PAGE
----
I walked into the PT room and was greeted by the PT student, Habakkuk, who has been interning for the last few visits. Habakkuk asked me how I had been doing since the last visit. Habakkuk did most of the work at my previous visit – with Randy, my PT, observing and offering suggestions. So, it made sense that Habakkuk would ask me how I was doing; he was genuinely interested.
My PT, Randy, sat quietly in the corner of the room listening as Habakkuk carefully listened to my physical issues. Habakkuk asked more questions and then had me get on the table face down. At the end of the table is a support for your head so your head is straight when lying face down. The support has an opening for your face so you can breathe (or cry or scream in agony from elbows “massaging” your tender muscles).
So, Habakkuk did his thing checking my range of motion, and proceeded to practice the
torture PT techniques he has learned from Randy, no doubt. As I mentioned earlier, I’ve seen Habakkuk a few times, so I felt comfortable with him. Randy makes a practice of mentoring young students and teaching them while they practice on us innocent Guinea pigs, but he also has a knack of selecting students who are not only gifted in PT, but are relationally gifted as well, just like Randy.
Randy left the room for a bit while Habakkuk continued with me. As he was working on my back, he asked how long I’ve been suffering these symptoms. I said a long, long time. But then I thought about that response, and added that I’ve been dealing with personal stressors for a long time, too. I shared something very painful and personal with him, and his hand stopped moving. It was still on my back and remained there . . . but still.
Why had his hand stopped moving? Was he understanding the fact that my emotional stressors were contributing to the physical issues I have been having? Maybe. I don’t know. But it was quiet in the room. There was a long silence – maybe it wasn’t really long, but in that silence the only thing that was resonating in my mind was the last thing I had just said to him about the personal pain in my life I was dealing with. With that silence, the heaviness of my struggles came to surface and I realized that yes, these were indeed big issues. The pain was real.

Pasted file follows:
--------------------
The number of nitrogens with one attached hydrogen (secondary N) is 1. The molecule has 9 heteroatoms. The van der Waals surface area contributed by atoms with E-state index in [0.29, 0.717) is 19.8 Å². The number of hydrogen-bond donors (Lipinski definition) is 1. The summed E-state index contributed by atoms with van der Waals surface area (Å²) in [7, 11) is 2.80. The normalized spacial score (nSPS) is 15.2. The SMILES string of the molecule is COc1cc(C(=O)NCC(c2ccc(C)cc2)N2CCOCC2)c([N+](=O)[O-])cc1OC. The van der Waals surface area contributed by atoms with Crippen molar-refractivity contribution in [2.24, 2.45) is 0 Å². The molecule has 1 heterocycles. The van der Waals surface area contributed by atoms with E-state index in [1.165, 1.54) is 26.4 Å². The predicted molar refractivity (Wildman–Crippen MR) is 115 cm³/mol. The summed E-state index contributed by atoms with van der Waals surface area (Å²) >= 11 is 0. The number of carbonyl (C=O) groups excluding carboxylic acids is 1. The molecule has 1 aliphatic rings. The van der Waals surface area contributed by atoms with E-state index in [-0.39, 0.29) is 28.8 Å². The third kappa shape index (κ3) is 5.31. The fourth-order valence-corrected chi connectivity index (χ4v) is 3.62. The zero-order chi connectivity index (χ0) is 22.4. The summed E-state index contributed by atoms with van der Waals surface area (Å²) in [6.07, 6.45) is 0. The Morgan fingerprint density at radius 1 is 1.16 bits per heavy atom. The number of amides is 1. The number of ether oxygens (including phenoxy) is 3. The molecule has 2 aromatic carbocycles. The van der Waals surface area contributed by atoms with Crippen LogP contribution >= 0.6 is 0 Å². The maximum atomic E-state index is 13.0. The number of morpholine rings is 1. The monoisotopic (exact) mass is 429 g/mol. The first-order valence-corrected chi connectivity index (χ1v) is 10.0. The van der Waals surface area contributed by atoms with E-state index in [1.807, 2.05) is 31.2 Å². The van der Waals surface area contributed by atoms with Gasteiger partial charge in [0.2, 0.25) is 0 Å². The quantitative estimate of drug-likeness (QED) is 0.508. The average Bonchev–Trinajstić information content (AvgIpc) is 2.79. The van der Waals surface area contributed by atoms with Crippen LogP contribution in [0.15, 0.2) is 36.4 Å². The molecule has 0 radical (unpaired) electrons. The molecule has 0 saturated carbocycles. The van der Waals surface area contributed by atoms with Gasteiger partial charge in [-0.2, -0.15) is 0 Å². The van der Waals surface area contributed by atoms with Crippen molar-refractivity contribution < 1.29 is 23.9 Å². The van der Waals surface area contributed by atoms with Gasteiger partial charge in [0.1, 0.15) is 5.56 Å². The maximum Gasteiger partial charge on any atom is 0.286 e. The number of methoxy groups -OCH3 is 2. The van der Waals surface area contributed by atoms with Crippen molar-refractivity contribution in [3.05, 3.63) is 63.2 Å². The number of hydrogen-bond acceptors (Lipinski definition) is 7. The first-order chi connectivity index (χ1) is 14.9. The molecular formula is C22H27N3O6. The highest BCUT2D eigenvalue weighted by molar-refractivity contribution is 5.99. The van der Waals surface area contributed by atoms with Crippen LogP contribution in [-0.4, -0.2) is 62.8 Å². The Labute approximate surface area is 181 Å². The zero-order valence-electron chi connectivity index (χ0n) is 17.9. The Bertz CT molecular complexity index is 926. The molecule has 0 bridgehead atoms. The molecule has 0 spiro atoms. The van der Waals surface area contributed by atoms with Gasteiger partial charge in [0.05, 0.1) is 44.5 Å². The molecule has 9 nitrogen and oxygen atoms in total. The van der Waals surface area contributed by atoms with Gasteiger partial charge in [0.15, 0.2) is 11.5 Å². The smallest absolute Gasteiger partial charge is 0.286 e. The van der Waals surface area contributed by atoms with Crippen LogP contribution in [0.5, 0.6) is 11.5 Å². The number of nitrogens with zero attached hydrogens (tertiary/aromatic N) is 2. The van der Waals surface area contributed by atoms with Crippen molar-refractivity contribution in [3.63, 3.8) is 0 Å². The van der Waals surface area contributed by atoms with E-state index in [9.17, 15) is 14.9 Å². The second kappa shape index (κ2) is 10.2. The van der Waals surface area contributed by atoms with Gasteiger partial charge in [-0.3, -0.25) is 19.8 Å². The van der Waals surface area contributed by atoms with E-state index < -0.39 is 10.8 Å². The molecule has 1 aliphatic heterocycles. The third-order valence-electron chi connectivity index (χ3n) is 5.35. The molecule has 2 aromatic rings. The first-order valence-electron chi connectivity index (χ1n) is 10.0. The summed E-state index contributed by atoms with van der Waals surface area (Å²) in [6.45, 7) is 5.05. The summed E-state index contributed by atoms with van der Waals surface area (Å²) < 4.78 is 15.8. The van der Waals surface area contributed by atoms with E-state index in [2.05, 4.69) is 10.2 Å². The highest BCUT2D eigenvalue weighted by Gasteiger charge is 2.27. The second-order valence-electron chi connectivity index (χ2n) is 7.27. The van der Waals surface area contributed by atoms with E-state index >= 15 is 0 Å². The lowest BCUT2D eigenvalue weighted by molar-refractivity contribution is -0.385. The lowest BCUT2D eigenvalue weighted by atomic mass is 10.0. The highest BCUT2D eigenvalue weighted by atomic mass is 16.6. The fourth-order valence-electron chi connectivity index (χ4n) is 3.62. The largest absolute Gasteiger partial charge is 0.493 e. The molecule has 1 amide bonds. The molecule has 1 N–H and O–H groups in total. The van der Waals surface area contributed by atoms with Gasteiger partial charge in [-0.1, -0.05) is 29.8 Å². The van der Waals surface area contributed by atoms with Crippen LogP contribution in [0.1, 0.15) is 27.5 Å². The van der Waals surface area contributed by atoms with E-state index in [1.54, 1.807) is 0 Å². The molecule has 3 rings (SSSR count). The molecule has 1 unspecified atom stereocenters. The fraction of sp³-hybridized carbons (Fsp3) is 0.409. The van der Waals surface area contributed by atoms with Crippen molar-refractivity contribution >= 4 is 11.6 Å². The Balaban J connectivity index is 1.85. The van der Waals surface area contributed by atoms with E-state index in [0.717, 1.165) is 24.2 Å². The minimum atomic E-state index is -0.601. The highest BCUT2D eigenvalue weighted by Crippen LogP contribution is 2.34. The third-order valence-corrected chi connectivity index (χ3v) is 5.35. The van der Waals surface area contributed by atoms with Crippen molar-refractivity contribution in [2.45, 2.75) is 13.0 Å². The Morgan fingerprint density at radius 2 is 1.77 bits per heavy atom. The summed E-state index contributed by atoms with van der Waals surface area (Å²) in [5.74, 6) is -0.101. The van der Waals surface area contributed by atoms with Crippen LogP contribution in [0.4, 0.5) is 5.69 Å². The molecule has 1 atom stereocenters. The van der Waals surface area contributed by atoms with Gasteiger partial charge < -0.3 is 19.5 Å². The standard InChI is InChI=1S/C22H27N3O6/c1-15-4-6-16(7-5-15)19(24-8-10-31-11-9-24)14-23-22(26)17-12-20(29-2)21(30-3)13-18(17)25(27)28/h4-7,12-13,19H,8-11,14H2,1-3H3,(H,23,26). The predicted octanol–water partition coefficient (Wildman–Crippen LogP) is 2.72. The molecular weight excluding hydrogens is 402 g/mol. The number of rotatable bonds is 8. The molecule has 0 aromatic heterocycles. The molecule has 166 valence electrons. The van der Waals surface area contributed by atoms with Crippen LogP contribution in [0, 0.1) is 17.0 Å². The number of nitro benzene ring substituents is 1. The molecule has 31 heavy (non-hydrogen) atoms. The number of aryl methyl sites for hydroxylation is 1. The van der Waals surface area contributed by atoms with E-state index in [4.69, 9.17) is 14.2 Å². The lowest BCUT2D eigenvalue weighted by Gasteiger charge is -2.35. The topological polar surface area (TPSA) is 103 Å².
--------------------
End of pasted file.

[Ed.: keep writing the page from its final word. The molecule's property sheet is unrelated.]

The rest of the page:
Habakkuk’s hand remained on my back – not moving, but it was still there. That still-present touch on my back said to me, “I am with you. You are not alone. I’m so, so sorry.” There were no words, but I felt at ease and comforted. It was a powerful, sacred moment. I felt his presence with my emotional pain, and then I sensed tears coming. I felt my body tense up, and I wept. I freakin’ wept freely with a student PT’s hand on my back while my PT was out of the room! Who does that? Tears were already falling to the floor – remember my face is still in the head support. But now snot was coming out my nose (which happens anyway when you are in that position on the table), so I asked for some Kleenex which is always on the nearby counter.
Habakkuk’s hand finally left my back and he walked around the table to the other side of the room and handed me a few tissues in one hand, plus more in my other hand, and then put the box on the floor so I could reach them. Dude..that was amazing! Whenever someone asks for Kleenex, give them the whole hook-up. Don’t be stingy!! We don’t want to ask again when we are in that emotional state. I don’t know where Habakkuk learned that, but man, that was awesome. I now had the freedom to cry to my heart’s content without having to worry about tears or snot!